What is your view on the role of the Accountant/Financial Consultant in the work place of today?
The role of an accountant or financial consultant is always dynamic. With the increased SARS compliance deadlines, changes at CIPC in terms of the New Companies Act and other daily functions, the task of an accountant can no longer be done late at night purely by the one man band business owner.

There are many areas of opportunity for graduates and specialised consultants to become involved in.

Any inspirational anecdotes for fellow members and students?
Live, love, learn, grow and be humble.

How do you enjoy spending your leisure time?
Leisure time is spent on my bike, doing triathlons, trail running and some swimming. Basically anything outdoors and away from the desk come weekend time, before work, or after work!
We have to keep our sanity amongst all these Acts and Regulations.

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  Riaan Verster, ACIS.
  Company secretary and Group
  Governance officer, Durban
  Corporate. Aspen Pharmacare
  Holdings Ltd.

 

Kindly provide a little background on yourself – where you studied, your career path, where you currently work?
I am originally from Pretoria where I studied law at the University of Pretoria (from which I graduated with a BProc and LLB) and the University of South Africa (from which I graduated with LLM specialising in Labour Law). I am an attorney by profession and after practicing as such for a while, I worked for a trade union as legal adviser and then as a company secretarial adviser at Sasol’s head office in Rosebank. I was appointed as the Group Company Secretary of Bell Equipment in 2008 and accepted the position of Company Secretary and Group Governance Officer at Aspen Pharmacare Holdings Limited in Durban in October of 2011.    

Can you describe briefly what your current job entails?
Aspen is one of the few listed companies in Durban so I am, of course, responsible for its compliance with JSE Listings Requirements. The application of King III requirements throughout the Group falls within my remit and I also take care of the standard duties ascribed to company secretaries such as statutory compliance, share scheme administration, administration of corporate policies and procedures, board and committee administration and ensuring that directors are suitably informed of changes in corporate legislation and regulations. As Group Governance Officer I have been tasked with the implementation of an effective ethics management programme throughout the Group and to act as the custodian of the Group’s ethical standards. I also assist the Deputy Group Chief Executive with other aspects such as coordinating the compilation of the Group’s annual integrated report and ensuring that the Group’s governance structures, both in South Africa and offshore, remain relevant and appropriate.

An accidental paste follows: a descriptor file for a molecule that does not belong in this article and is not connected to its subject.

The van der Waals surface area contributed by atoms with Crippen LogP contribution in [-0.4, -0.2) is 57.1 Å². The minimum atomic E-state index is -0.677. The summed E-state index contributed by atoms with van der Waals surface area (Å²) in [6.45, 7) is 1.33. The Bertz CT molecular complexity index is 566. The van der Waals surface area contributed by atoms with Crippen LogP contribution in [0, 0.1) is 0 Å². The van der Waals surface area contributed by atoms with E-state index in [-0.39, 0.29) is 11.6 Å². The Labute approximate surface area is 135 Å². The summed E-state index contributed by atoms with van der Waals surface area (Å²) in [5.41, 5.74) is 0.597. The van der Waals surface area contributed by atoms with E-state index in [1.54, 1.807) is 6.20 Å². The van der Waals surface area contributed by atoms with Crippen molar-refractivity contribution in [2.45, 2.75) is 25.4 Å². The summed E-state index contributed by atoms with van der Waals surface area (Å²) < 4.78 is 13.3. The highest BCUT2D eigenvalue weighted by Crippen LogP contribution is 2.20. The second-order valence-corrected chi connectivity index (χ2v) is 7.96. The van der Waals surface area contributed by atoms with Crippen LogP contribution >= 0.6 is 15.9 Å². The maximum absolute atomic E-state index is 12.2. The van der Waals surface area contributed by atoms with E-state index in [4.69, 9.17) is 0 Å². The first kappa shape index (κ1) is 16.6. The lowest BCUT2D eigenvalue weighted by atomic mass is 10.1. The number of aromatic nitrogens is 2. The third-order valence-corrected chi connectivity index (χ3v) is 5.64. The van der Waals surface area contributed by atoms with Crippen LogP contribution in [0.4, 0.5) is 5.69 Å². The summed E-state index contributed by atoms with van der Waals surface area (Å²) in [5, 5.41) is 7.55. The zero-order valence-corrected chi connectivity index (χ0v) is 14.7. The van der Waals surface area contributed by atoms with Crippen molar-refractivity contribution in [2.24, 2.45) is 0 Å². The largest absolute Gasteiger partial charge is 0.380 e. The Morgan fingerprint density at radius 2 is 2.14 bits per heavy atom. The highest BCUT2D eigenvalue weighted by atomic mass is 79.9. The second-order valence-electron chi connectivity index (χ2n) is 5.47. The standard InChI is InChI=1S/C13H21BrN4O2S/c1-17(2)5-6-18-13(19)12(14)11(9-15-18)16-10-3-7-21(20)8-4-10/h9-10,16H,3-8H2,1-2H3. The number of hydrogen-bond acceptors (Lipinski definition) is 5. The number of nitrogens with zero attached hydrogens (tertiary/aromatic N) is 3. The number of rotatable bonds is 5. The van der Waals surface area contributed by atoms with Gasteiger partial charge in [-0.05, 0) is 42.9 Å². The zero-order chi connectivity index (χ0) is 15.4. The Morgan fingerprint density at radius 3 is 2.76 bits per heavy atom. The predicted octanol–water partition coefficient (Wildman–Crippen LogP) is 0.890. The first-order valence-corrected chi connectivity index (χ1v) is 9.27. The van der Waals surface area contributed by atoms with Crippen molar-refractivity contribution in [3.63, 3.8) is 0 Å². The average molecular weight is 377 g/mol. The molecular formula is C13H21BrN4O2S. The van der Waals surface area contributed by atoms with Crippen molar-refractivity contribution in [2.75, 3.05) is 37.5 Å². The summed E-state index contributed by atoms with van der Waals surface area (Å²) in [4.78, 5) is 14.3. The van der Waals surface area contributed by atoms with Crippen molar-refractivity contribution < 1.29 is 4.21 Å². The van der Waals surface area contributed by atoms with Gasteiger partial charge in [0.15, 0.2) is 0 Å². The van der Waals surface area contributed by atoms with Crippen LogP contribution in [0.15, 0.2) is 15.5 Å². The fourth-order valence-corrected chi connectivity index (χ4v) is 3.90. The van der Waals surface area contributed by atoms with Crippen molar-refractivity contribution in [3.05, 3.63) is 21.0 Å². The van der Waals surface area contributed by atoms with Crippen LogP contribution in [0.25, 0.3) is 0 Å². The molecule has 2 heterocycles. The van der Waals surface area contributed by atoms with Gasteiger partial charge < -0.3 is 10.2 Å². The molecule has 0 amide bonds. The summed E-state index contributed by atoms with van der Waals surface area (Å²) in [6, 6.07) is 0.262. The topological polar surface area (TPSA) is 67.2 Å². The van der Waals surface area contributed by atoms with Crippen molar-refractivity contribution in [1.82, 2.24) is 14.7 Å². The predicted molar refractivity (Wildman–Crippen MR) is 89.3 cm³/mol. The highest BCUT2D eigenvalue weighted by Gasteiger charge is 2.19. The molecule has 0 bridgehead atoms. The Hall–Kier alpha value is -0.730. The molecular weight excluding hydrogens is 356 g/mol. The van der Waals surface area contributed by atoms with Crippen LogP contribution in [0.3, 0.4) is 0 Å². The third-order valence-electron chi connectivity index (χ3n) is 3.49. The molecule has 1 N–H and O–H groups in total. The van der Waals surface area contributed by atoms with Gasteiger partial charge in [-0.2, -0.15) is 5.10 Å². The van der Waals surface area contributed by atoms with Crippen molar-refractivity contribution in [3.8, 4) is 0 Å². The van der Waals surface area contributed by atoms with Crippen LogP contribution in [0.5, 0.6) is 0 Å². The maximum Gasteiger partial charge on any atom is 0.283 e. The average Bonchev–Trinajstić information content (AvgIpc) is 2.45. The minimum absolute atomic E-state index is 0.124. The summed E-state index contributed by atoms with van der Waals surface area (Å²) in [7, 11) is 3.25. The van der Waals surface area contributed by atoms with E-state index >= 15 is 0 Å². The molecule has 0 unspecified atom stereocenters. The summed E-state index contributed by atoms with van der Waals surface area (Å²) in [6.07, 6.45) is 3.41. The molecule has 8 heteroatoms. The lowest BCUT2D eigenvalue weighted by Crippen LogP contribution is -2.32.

What do enjoy about your career? What are your greatest challenges from day to day?
Every day is different and brings its own challenges – it is exhilarating to be part of a dynamic company aimed at growth and, at times, it can be quite intimidating just to keep up with the extent of that growth. I would say that interacting with different people on a daily basis (from very distinguished business leaders to shop floor employees) and getting to understand and appreciate the different views that they have is my favourite aspect of the job.  My challenges mostly revolve in being able to manage my day as I had initially planned it!

Why did you choose the CSSA qualification/how has the course contributed to your career?
Corporate governance and its importance has fascinated me since the corporate scandals and collapses of the early 2000s – I was astonished to see how corporate greed, a disregard for ethics and the failure to observe basic governance standards could impact on communities and, in certain instances, entire economies. Corporate governance as a discipline has, of course, gained traction ever since then and has, along with sustainable development, become an essential element of doing business, encompassing almost all aspects of how companies are operated and managed. It is also closely aligned to the application of legal principles and, for me and my legal background, it followed as a natural career choice in something I was sincerely interested in. 

Why would you recommend the qualification to others?
If you have any interest in a career as a company secretary or in business administration this is the qualification for you – it provides the theoretical and practical skills required for the increasing demands being placed on those charged with ensuring that proper corporate governance is practiced in business. Well-managed companies and their shareholders are increasingly seeing the importance of this.

What is your view on the role of the Chartered Secretary in the work place of today?